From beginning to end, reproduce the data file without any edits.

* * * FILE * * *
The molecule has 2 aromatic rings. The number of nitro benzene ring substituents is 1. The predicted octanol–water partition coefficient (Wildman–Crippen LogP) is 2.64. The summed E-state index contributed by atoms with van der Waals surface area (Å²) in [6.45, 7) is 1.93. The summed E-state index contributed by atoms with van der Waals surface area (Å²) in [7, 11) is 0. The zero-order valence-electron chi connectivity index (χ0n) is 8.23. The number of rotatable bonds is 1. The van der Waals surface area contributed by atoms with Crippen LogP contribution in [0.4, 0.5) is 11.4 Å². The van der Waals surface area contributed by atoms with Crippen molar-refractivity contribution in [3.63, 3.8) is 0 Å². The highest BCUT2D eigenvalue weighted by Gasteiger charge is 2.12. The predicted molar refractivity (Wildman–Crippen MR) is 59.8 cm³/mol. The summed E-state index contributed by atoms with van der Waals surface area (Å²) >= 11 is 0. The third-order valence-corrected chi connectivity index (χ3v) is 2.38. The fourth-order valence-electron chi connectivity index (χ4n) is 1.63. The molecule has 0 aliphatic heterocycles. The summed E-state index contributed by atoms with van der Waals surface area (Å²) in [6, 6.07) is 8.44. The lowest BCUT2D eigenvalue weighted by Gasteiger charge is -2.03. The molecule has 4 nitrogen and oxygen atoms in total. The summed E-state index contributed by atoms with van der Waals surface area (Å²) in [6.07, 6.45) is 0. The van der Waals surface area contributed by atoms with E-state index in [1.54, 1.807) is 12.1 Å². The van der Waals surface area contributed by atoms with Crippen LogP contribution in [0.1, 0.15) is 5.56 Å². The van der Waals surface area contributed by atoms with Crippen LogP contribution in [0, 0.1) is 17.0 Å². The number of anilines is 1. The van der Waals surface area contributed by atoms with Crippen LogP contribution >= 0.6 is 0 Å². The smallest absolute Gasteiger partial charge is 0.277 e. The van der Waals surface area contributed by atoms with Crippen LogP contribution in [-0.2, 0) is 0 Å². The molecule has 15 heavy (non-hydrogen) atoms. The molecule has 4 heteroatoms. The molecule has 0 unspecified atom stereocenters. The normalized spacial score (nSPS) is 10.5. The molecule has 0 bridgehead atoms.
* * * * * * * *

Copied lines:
The molecule has 2 aromatic rings. The number of nitro benzene ring substituents is 1. The predicted octanol–water partition coefficient (Wildman–Crippen LogP) is 2.64. The summed E-state index contributed by atoms with van der Waals surface area (Å²) in [6.45, 7) is 1.93. The summed E-state index contributed by atoms with van der Waals surface area (Å²) in [7, 11) is 0. The zero-order valence-electron chi connectivity index (χ0n) is 8.23. The number of rotatable bonds is 1. The van der Waals surface area contributed by atoms with Crippen LogP contribution in [0.4, 0.5) is 11.4 Å². The van der Waals surface area contributed by atoms with Crippen molar-refractivity contribution in [3.63, 3.8) is 0 Å². The highest BCUT2D eigenvalue weighted by Gasteiger charge is 2.12. The predicted molar refractivity (Wildman–Crippen MR) is 59.8 cm³/mol. The summed E-state index contributed by atoms with van der Waals surface area (Å²) >= 11 is 0. The third-order valence-corrected chi connectivity index (χ3v) is 2.38. The fourth-order valence-electron chi connectivity index (χ4n) is 1.63. The molecule has 0 aliphatic heterocycles. The summed E-state index contributed by atoms with van der Waals surface area (Å²) in [6, 6.07) is 8.44. The lowest BCUT2D eigenvalue weighted by Gasteiger charge is -2.03. The molecule has 4 nitrogen and oxygen atoms in total. The summed E-state index contributed by atoms with van der Waals surface area (Å²) in [6.07, 6.45) is 0. The van der Waals surface area contributed by atoms with E-state index in [1.54, 1.807) is 12.1 Å². The van der Waals surface area contributed by atoms with Crippen LogP contribution in [0.1, 0.15) is 5.56 Å². The van der Waals surface area contributed by atoms with Crippen LogP contribution in [0, 0.1) is 17.0 Å². The number of anilines is 1. The van der Waals surface area contributed by atoms with Crippen LogP contribution >= 0.6 is 0 Å². The smallest absolute Gasteiger partial charge is 0.277 e. The van der Waals surface area contributed by atoms with Crippen LogP contribution in [-0.2, 0) is 0 Å². The molecule has 15 heavy (non-hydrogen) atoms. The molecule has 4 heteroatoms. The molecule has 0 unspecified atom stereocenters. The normalized spacial score (nSPS) is 10.5. The molecule has 0 bridgehead atoms.